Figure 1 – Example of a simple CSS rule structure
The CSS descendent rule selector was chosen for speedup since it accounted for 99% of the encountered rules. This rule matching in Firefox works by bottom-up iteration over the elements of the dynamic document tree (anchored by an initial match) until a complete match is found. In almost all cases the iterations over the tree result in a non-match. Figure 2 below shows an example of this bottom-up iteration.
Figure 2 – Example bottom-up CSS descendent rule selectors
A different serial algorithm to implement matching was not attempted prior to parallelizing the current highly optimized serial implementation. As shown in Figure 3 below, the parallelized version  divides the ancestor paths through the document tree between n worker threads, along the path length. In the unlikely event one of the iterating threads finds a match it signals the other thread(s) iterating over its part of the path to stop unnecessary execution. Naturally if a certain descendent selector rule is rather long, dividing the work over multiple threads will substantially reduce the latency and improve performance.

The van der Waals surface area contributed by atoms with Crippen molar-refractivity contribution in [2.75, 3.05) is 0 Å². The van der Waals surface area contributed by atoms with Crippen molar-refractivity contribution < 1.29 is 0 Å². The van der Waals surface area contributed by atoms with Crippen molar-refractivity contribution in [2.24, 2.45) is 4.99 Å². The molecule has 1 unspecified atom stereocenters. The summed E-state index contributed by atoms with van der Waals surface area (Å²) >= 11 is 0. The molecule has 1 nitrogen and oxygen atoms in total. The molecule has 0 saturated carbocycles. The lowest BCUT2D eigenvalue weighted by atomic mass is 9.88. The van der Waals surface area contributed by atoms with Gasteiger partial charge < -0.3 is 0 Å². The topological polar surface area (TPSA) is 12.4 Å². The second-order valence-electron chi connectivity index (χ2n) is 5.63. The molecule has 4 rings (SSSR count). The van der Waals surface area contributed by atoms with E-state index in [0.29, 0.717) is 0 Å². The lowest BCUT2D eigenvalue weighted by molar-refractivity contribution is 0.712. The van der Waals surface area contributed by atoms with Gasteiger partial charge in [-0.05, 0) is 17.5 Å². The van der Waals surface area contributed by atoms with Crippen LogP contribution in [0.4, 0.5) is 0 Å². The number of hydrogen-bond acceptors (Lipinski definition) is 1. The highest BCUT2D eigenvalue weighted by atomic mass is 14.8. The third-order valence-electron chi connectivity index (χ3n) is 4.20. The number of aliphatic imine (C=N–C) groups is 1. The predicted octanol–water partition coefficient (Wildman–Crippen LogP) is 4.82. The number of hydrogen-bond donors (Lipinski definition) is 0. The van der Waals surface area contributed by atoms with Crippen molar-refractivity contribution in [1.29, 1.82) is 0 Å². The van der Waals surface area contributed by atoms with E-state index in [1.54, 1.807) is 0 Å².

Figure 3 – Original and parallelized CSS descendent rule selectors
Performance results from a 4-core Nehalem system demonstrated that the best performance was achieved with two threads. More threading decreased performance as a result of unnecessary overhead. Performance increased in the majority of cases with the page load benchmark and in half of the Zimbra benchmarks. Over all cases, average performance improved by 8% with the page load benchmarks, and 2.37% with the Zimbra suite tests . Performance is measured with respect to overall browser runtime, not merely the layout component’s execution time.
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